The legitimacy of Security Council’s Decisions between Theory and Practice

Dr. Deymah Nasser Alweqyan
Faculty member – Department of Public International Law College of Law – University of Kuwait


This study aims to analyze a number of decisions issued by the Security Council which may be questioned in regards to the extent of its legitimacy. The analysis will be conducted through adopting a descriptive analytical approach to try establishing the authority of the Security Council in issuing its decisions and the compatibility of these decisions with the provisions of the Charter and the rules of international law, through analyzing the opinions of different jurists regarding determining the meaning of legitimacy, an analysis of the states’ understanding of legitimate decisions and the impact of this on their implementation of these decisions.
The Security Council is one of the main organs of the United Nations, and it performs its duties under the provisions of the Charter and adheres to the rules of international law. For the Council to exercises its powers as stipulated in the Charter, its actions and decisions are required to be legitimate. In case this is violated, the Council shall deem its decisions unlawful, and hence, fails to ensure the commitment of Member States to their implementation.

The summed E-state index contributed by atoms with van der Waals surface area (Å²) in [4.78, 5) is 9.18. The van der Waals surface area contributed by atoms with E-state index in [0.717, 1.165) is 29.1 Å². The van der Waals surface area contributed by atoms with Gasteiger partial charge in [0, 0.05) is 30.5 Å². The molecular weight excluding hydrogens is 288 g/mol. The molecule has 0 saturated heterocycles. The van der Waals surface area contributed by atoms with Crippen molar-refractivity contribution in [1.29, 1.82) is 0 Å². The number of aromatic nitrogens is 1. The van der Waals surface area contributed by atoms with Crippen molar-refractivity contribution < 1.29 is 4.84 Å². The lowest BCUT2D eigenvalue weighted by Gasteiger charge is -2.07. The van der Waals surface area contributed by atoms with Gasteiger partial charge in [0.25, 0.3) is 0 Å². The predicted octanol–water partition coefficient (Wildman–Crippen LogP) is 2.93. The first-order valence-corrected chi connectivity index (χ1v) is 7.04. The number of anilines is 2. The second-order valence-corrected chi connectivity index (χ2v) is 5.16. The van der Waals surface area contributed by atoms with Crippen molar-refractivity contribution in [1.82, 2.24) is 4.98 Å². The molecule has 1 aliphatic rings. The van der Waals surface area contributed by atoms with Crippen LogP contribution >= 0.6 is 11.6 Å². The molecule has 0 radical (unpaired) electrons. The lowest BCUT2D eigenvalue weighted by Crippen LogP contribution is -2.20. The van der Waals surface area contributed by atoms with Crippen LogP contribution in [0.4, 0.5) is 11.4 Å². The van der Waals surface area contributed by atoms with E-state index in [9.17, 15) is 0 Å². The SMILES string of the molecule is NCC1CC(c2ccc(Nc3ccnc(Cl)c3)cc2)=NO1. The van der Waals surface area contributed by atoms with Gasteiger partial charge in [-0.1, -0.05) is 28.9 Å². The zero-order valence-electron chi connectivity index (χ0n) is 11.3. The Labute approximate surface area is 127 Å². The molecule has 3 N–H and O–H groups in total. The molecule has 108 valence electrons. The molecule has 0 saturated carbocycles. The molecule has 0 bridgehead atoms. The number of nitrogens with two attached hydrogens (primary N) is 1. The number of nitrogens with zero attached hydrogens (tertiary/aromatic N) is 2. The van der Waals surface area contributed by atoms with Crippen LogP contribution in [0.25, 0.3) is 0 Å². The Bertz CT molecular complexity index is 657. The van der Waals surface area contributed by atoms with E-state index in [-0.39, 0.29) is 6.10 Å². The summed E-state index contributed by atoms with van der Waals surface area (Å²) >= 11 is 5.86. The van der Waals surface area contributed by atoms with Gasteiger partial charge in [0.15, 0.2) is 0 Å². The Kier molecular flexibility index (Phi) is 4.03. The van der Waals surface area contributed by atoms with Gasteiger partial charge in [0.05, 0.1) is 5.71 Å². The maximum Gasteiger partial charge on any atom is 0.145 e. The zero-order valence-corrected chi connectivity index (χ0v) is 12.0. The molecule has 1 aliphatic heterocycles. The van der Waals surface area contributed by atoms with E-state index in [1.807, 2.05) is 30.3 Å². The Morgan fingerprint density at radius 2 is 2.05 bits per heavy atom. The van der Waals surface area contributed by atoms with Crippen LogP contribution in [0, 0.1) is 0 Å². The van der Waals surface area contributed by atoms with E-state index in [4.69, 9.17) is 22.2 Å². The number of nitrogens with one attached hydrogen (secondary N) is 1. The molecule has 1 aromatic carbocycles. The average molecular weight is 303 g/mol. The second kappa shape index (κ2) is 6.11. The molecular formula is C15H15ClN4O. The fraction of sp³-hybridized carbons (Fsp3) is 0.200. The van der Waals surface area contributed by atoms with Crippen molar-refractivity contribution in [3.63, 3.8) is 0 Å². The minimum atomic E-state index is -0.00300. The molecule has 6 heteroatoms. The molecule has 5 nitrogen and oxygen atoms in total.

Due to the importance of the Security Council’s status in international relations, and the tasks entrusted to it in the maintenance of international peace and security, the Council is obligated, when issuing international decisions, to be in compliance with all the necessary conditions, and to be consistent with the provisions of the Charter, which is subject to difference interpretations due to difference is points of view.
Each member state interprets legitimacy according to its own interests, which gives it a broad meaning. This may lead to widespread violations by the Council of its powers and actions. The legitimacy of a decision leads to its application by states, but what happens is that states view many of the council’s decisions as illegitimate, either because they violate the rules of international law, or because they are inefficient and ineffective, or because some countries dominate the decision-making process.
Therefore, states are seeking to amend the structure of the Council in a manner that achieves justice and equality between them. Many countries sought to submit various proposals in order to introduce fundamental amendments to the Council, especially regarding the voting process, and even the power of the five permanent members to (veto) any decisions.

Keywords: charter, veto, legitimacy, international law, united nations.

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